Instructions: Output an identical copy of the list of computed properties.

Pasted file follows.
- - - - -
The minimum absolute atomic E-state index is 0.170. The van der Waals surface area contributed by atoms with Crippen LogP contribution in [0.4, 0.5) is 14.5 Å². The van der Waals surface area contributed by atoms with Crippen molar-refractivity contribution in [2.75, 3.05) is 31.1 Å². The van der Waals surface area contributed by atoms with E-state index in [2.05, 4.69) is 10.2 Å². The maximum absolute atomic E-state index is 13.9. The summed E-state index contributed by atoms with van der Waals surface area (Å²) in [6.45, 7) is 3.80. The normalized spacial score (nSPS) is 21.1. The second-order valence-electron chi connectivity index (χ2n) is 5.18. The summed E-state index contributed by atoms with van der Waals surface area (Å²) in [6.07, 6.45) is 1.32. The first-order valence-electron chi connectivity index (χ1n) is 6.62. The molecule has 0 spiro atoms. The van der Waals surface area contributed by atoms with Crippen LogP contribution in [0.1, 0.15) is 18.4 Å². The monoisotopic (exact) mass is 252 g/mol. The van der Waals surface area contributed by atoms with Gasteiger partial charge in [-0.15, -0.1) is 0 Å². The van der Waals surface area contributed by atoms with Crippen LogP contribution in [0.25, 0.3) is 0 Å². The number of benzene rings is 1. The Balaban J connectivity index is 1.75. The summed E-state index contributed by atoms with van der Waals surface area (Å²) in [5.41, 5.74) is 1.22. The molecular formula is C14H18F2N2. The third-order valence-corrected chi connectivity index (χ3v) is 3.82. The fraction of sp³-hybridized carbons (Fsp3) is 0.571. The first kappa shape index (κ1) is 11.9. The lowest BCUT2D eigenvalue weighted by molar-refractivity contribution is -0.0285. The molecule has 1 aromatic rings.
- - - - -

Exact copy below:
The minimum absolute atomic E-state index is 0.170. The van der Waals surface area contributed by atoms with Crippen LogP contribution in [0.4, 0.5) is 14.5 Å². The van der Waals surface area contributed by atoms with Crippen molar-refractivity contribution in [2.75, 3.05) is 31.1 Å². The van der Waals surface area contributed by atoms with E-state index in [2.05, 4.69) is 10.2 Å². The maximum absolute atomic E-state index is 13.9. The summed E-state index contributed by atoms with van der Waals surface area (Å²) in [6.45, 7) is 3.80. The normalized spacial score (nSPS) is 21.1. The second-order valence-electron chi connectivity index (χ2n) is 5.18. The summed E-state index contributed by atoms with van der Waals surface area (Å²) in [6.07, 6.45) is 1.32. The first-order valence-electron chi connectivity index (χ1n) is 6.62. The molecule has 0 spiro atoms. The van der Waals surface area contributed by atoms with Crippen LogP contribution in [0.1, 0.15) is 18.4 Å². The monoisotopic (exact) mass is 252 g/mol. The van der Waals surface area contributed by atoms with Gasteiger partial charge in [-0.15, -0.1) is 0 Å². The van der Waals surface area contributed by atoms with Crippen LogP contribution in [0.25, 0.3) is 0 Å². The number of benzene rings is 1. The Balaban J connectivity index is 1.75. The summed E-state index contributed by atoms with van der Waals surface area (Å²) in [5.41, 5.74) is 1.22. The molecular formula is C14H18F2N2. The third-order valence-corrected chi connectivity index (χ3v) is 3.82. The fraction of sp³-hybridized carbons (Fsp3) is 0.571. The first kappa shape index (κ1) is 11.9. The lowest BCUT2D eigenvalue weighted by molar-refractivity contribution is -0.0285. The molecule has 1 aromatic rings.